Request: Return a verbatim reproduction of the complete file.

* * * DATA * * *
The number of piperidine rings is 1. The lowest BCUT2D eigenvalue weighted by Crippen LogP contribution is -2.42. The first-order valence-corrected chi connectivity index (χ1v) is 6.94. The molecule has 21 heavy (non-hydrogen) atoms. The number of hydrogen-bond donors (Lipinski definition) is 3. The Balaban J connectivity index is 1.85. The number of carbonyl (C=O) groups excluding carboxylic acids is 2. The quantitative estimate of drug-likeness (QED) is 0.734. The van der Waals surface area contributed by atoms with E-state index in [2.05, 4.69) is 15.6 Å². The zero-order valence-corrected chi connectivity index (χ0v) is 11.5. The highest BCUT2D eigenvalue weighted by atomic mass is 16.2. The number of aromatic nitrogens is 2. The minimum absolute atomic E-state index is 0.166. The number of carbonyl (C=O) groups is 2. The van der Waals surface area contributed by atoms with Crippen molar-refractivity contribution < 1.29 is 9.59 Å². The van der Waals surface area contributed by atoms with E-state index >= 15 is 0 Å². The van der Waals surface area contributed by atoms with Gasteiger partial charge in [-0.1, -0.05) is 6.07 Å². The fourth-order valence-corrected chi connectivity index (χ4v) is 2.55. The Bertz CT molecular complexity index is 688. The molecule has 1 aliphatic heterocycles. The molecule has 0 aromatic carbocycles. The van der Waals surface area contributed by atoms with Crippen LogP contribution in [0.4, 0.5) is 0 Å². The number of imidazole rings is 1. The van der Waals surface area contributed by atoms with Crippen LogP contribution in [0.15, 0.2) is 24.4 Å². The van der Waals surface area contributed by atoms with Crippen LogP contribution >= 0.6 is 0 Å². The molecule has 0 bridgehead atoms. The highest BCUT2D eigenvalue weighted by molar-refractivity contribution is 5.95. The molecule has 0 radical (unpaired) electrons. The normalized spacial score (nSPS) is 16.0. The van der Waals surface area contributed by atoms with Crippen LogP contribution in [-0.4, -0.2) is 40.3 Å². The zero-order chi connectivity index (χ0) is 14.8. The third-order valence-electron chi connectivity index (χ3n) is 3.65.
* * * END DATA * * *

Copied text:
The number of piperidine rings is 1. The lowest BCUT2D eigenvalue weighted by Crippen LogP contribution is -2.42. The first-order valence-corrected chi connectivity index (χ1v) is 6.94. The molecule has 21 heavy (non-hydrogen) atoms. The number of hydrogen-bond donors (Lipinski definition) is 3. The Balaban J connectivity index is 1.85. The number of carbonyl (C=O) groups excluding carboxylic acids is 2. The quantitative estimate of drug-likeness (QED) is 0.734. The van der Waals surface area contributed by atoms with E-state index in [2.05, 4.69) is 15.6 Å². The zero-order valence-corrected chi connectivity index (χ0v) is 11.5. The highest BCUT2D eigenvalue weighted by atomic mass is 16.2. The number of aromatic nitrogens is 2. The minimum absolute atomic E-state index is 0.166. The number of carbonyl (C=O) groups is 2. The van der Waals surface area contributed by atoms with Crippen molar-refractivity contribution < 1.29 is 9.59 Å². The van der Waals surface area contributed by atoms with E-state index >= 15 is 0 Å². The van der Waals surface area contributed by atoms with Gasteiger partial charge in [-0.1, -0.05) is 6.07 Å². The fourth-order valence-corrected chi connectivity index (χ4v) is 2.55. The Bertz CT molecular complexity index is 688. The molecule has 1 aliphatic heterocycles. The molecule has 0 aromatic carbocycles. The van der Waals surface area contributed by atoms with Crippen LogP contribution in [0.4, 0.5) is 0 Å². The number of imidazole rings is 1. The van der Waals surface area contributed by atoms with Crippen LogP contribution in [0.15, 0.2) is 24.4 Å². The van der Waals surface area contributed by atoms with Crippen LogP contribution >= 0.6 is 0 Å². The molecule has 0 bridgehead atoms. The highest BCUT2D eigenvalue weighted by molar-refractivity contribution is 5.95. The molecule has 0 radical (unpaired) electrons. The normalized spacial score (nSPS) is 16.0. The van der Waals surface area contributed by atoms with Crippen LogP contribution in [-0.4, -0.2) is 40.3 Å². The zero-order chi connectivity index (χ0) is 14.8. The third-order valence-electron chi connectivity index (χ3n) is 3.65.